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Sgt. 1st Class Michael McGuire, with the Company A, 40th Engineer Battalion, points at an explosive found by his unit last year near Ramadi, Iraq. McGuire wrote dispatches from Iraq for Peter King's column on Sports Illustrated's Website.

Sgt. 1st Class Michael McGuire, with the Company A, 40th Engineer Battalion, points at an explosive found by his unit last year near Ramadi, Iraq. McGuire wrote dispatches from Iraq for Peter King's column on Sports Illustrated's Website. (Photo courtesy of Sgt. 1st Class Michael McGuire)

One day, Mike McGuire did what any good sports fan with some money in his pocket would do: He headed for the stadium and bought the best ticket available.

Eight rows behind the dugout at Busch Stadium in St. Louis, he wound up sitting next to Peter King, the famed Sports Illustrated writer and TV football analyst.

“I knew who he was right away, because of his voice,” said McGuire, sergeant 1st class of the Baumholder, Germany-based Company A, 40th Engineer Battalion, 2nd Brigade Combat Team, 1st Armored Divison. “But I didn’t say anything because I didn’t want to bother him.”

In the fourth inning as the Cardinals played the Florida Marlins, the sportswriter turned to McGuire to say hello. Their conversation in June 2005 started a friendship that led to McGuire contributing to King’s weekly columns at the Sports Illustrated Web site, inspiring thousands of readers.

“I found out he was a soldier,” King said. “We started talking about Iraq, about what he did. It was the most dangerous job as a soldier; I was impressed.”

They traded e-mail addresses, and when McGuire’s unit deployed to the war zone, his e-mails to King started running at the bottom of King’s “Monday Morning Quarterback” column.

For a year, King’s readers were updated on the exploits of McGuire’s unit, which eventually was based at Camp Blue Diamond in Ramadi. There, McGuire and his soldiers combed Route Mobile for roadside bombs.

McGuire’s e-mails started out lightly, like this one that ran in King’s column in November 2005:

“Mr. King, the day is here. We’re out of here in a matter of hours, bound for Kuwait and Iraq. Don’t really know what to say, because I don’t want the last few hours to be sad. So we just go on like a regular day, except this day will last 365 days at least.”

Throughout the year, McGuire wrote about his work and his soldiers. There was a Pfc. Jewell, Spc. Brezinski and others. There were no first names, because in Iraq, especially, a soldier’s rank is his first name.

Ten months into the deployment, McGuire wrote an e-mail about Sgt. Allan R. Bevington, who was killed on Sept. 21 by an explosive after getting out of his vehicle. When news of it ran in King’s column, more than 1,000 readers sent e-mails of condolence to King, who forwarded them to McGuire and his unit.

One example: “I’ve never skipped through the first part of your column to get to the item about Mike McGuire’s men, but I did so this morning with a sense of dread and foreboding. I now wipe the tears from my eyes after what I have just read. God bless Sgt. Bevington, his family, Mike and all his men.” — Doug Kelly, Sacramento.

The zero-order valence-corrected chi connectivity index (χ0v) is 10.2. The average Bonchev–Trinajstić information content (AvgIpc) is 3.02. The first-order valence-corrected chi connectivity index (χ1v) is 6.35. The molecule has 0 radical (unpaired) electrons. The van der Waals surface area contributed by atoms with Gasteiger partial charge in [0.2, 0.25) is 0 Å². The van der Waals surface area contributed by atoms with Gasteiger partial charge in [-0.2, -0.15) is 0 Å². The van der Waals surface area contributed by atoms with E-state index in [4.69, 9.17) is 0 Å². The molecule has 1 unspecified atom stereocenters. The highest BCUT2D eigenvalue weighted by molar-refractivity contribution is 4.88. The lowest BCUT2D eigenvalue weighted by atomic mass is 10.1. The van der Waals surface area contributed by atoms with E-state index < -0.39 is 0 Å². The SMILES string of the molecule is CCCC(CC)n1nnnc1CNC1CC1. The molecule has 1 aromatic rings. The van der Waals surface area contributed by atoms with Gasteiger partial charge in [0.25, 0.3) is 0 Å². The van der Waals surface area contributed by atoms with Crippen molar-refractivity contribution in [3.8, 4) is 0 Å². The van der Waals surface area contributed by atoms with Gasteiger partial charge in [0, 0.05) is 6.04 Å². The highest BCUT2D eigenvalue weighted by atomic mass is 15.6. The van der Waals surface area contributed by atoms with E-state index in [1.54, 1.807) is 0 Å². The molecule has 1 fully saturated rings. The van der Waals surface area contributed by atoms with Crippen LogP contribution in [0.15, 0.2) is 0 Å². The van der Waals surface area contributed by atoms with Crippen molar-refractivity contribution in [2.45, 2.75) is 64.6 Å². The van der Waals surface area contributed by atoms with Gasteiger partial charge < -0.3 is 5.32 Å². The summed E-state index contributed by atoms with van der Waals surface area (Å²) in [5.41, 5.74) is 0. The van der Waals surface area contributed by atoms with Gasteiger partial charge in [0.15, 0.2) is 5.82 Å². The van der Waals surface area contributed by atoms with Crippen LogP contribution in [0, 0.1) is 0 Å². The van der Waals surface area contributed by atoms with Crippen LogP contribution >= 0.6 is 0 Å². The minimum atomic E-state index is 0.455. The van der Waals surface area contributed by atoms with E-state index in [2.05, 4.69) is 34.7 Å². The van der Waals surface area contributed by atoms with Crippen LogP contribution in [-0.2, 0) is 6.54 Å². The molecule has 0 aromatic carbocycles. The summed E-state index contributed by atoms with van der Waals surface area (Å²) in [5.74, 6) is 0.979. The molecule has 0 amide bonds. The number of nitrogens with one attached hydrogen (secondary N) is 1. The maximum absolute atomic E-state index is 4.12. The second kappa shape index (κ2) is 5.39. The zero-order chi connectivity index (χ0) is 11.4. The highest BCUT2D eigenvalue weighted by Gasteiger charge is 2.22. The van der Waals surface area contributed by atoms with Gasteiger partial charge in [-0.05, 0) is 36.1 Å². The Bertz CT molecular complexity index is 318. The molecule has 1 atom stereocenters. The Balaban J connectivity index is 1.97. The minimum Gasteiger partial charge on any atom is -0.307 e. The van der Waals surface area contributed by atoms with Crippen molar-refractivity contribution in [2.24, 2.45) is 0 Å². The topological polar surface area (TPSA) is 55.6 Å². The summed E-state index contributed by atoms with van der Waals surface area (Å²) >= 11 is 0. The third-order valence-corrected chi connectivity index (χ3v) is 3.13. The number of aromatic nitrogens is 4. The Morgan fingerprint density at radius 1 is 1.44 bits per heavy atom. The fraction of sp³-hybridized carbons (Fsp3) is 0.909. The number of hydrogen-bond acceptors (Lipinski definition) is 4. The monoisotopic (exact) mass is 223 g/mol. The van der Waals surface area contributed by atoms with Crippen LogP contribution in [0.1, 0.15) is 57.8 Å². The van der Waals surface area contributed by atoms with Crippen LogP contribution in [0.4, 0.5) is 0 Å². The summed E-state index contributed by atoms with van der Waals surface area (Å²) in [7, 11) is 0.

“I by far got more mail about Mike McGuire than any single topic I’ve written about,” King said. “It’s not even close. Not just military people, but people in general were touched by this.

“I think people in America viewed Mike as a hero.”

McGuire’s next few dispatches, such as this one from October, were somber:

“I do find myself thinking ‘Just be safe’ and ‘Do nothing to risk anyone’s health.’ But that is not how the guys operate. They would change nothing of how they operate every day. I have to live with the fact that one of my guys is gone for good and two are hurt bad, and that eats me up inside more than I can explain.”

Like a lot of troops, McGuire, a father of five, did not talk much shop with his wife, Pam, while he was downrange. Pam McGuire said she saw another side of her husband through King’s columns.

“He didn’t really tell me a lot of the things he shared with Peter,” Pam McGuire said. “Our conversations weren’t filled the different things that happened; rather, he wanted to find out what was happening with the family.

“Sometimes I would ask him and he’d say, ‘We’ll talk about it when I get home.’”

For King, McGuire’s dispatches were important because they connected his readers to what was happening half a world away.

“Too many people in America live in cocoons,” King said. “They see there is a war going on, but they don’t really feel it.

“Sitting next to Mike that night (at the stadium), I felt the power of what this war is about, and how dangerous it was.”

McGuire is back in Baumholder training another platoon and expects to deploy again in a year. He said his soldiers were heartened by King’s interest.

“We’re not just a number out there fighting,” McGuire said. “If someone is actually trying to know what we did and find out what it was all about, it makes a difference to us.”

To read Peter King’s entries about McGuire and his unit, visit here.

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